Our show coverage provided a very interesting opportunity for me and Eric Pye of the eCoustics Vintage Audio Editor, who arrived from Calgary almost as soon as the flight from Dallas landed. Audeze is based in Orange County and showed us the new Audeze MM-500 headphones I wrote last week.
Based in Santa Anna, Audeze is one of the finest high-end headphone brands, with some admitting that a luxury headphone apocalypse is underway.
I visited Mark Cohen and tried some of the latest models such as LCD-5, CRBN and MM-500 mentioned above. I’ve tried CRBN and LCD-5 before, but this is the first time I’ve tried MM-500.
At first glance, the MM-500 looks like a more rugged LCD-5. Some people wonder if the MM-500 is an LCD-5 “light” with similarities and low prices, sharing the same shape and 90mm driver size (though not the same driver).
For those who want it to happen, I chase — it’s not.
The first MM-500 in a new series of models designed for the studio has a different focus. Audeze has partnered with Manny Marroquin of Larrabee Studios to develop new headphones dedicated to mastering and production tasks.
When you hear the MM-500, you’ll soon notice that it’s more like the LCD-X than the LCD-5, but the MM isn’t just another wrapper, the LCD-X. Listening to Marcus Miller, we found that the base track was placed twice because the imaging was accurate enough to hear two cuts from two different points in space.
When I switched to Yo-Yo Ma’s “Libertango,” I heard the violin pushed back a bit to make the cello the main stage. The cello was full of energy and life and was very fluid, while the violin was a bit less energetic and a bit dull in comparison.
Frank Sinatra had a great presence and I soon noticed a very wide stereo separation and a big sound stage. When I closed my eyes, he was standing in front of the horn section, and the drummer was standing a little behind and to the left.
The MM-500 also reveals very small changes, whether it’s volume or equalizer / tone control, so that adjustments on the board are displayed quickly and with high accuracy.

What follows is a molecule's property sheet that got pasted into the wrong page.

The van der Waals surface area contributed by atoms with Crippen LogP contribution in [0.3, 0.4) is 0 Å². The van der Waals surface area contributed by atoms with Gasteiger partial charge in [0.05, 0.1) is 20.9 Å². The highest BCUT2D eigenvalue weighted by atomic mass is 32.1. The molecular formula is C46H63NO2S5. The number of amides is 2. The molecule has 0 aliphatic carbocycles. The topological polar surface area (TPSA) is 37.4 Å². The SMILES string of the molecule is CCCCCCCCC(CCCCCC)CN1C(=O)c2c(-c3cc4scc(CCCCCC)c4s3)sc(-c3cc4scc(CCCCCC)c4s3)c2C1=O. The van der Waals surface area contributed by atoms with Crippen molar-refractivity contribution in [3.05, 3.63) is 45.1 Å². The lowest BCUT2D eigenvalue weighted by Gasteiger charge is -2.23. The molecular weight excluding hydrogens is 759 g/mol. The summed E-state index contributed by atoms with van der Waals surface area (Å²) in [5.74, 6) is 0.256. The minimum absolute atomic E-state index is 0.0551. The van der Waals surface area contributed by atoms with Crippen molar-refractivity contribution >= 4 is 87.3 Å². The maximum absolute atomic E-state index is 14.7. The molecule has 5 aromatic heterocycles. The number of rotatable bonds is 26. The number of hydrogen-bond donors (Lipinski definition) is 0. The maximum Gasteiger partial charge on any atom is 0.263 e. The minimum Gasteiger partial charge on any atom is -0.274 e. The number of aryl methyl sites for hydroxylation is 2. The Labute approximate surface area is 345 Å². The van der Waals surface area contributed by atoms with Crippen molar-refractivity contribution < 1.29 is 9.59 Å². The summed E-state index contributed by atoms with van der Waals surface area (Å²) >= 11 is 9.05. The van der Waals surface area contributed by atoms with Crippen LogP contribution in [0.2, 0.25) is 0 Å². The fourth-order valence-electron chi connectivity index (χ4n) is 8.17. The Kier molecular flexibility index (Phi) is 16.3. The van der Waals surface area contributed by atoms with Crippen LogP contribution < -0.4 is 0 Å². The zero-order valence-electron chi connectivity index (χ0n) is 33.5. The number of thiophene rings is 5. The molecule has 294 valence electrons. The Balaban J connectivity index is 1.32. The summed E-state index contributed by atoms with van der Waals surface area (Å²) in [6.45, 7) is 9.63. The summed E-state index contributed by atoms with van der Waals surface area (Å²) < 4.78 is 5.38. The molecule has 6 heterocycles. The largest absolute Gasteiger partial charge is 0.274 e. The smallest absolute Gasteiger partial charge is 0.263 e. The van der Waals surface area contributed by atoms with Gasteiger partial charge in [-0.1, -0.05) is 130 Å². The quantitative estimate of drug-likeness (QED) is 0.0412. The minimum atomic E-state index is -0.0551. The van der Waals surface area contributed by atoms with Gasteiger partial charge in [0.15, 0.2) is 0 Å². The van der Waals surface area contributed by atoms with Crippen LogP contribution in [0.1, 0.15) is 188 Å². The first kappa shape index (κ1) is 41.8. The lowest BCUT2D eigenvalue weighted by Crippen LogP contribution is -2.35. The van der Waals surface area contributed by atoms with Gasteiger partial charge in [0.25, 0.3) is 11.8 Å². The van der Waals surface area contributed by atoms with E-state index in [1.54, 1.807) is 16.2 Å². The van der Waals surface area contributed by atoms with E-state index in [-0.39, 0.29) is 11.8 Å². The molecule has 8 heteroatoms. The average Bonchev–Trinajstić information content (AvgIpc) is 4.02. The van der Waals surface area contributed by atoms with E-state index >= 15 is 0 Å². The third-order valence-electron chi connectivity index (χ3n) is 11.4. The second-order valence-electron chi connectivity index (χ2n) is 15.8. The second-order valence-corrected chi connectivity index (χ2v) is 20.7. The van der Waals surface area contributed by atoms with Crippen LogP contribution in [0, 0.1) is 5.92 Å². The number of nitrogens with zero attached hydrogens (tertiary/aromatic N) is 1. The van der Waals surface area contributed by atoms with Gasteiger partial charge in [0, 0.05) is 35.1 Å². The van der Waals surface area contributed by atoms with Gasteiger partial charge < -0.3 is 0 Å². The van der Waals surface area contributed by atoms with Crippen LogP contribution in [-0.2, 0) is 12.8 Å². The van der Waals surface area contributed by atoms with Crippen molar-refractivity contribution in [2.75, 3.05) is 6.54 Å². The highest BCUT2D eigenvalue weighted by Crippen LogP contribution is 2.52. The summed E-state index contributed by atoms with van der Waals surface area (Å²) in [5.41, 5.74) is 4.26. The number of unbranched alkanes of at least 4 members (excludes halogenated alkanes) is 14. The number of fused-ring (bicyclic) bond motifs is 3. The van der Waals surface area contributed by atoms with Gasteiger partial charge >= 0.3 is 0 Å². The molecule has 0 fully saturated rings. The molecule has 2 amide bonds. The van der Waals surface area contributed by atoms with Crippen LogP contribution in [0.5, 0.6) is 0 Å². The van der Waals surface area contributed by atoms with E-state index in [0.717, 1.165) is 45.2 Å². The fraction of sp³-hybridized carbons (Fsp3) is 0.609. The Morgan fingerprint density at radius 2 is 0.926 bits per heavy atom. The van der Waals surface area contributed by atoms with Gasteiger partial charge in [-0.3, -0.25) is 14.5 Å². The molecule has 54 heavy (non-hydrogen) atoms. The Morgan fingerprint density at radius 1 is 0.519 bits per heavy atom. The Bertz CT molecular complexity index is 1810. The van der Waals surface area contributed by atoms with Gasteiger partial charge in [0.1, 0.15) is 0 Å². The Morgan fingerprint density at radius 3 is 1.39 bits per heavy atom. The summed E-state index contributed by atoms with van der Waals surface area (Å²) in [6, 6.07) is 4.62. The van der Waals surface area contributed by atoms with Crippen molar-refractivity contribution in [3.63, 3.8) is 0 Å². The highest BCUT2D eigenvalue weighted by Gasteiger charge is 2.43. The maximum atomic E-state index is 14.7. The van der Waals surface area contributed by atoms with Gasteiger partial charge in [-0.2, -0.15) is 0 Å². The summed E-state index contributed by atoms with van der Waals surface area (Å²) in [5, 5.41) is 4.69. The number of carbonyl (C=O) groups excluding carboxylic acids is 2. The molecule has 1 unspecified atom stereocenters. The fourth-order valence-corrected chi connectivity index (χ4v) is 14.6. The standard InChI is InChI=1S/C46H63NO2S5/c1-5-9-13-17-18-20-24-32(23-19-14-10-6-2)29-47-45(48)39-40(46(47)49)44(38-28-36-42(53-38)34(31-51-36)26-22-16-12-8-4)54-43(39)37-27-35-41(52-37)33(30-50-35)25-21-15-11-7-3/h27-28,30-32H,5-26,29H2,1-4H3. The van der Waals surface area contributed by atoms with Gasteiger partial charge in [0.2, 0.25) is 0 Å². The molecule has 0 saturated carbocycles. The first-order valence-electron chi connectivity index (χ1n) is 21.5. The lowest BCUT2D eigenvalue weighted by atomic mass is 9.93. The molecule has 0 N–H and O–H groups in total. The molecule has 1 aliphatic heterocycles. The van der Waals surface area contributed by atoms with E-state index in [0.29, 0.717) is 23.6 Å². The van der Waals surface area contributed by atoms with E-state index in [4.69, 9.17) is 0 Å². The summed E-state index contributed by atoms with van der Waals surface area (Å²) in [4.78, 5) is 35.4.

The MM-500 shows better linearity than the LCD-5, which I thought was the best in the Audeze LCD series so far. In A / B testing between the LCD-5 and the new headphones, the tonal differences are very noticeable, and the MM-500 doesn’t reach the LCD-5’s level of detail completely, but it keeps things interesting. It’s more than enough. ..
If you like the LCD-X but want something a little lighter and more comfortable in your head, you might think the MM-500 is a ticket. With a retail price of $ 1,699, it’s closer to the LCD-X and is definitely more robust than the LCD-5, which has more headband clamping force. I was wearing glasses and found it difficult to fit snugly. Fortunately, the MM-500 can use the same extension rod as the LCD series.
Audeze was a little stubborn about the number of models coming out in this new series. They hinted that another cheaper model might come next, for those who don’t have the $ 1,700 mixing and monitoring headphone budget.
What is clear from our visit is that Audeze has evolved into a technology company with a new focus on office speakers and headphones for the medical world. They aren’t going to lower the bar to become a brand like Beats or Bose. Innovation will always be the driving force as well as create the best headphones you can buy for money. This is already demonstrating what they can do.
For more information: Audeze.com MM-500
Related reading: Display the report about THEShow2022.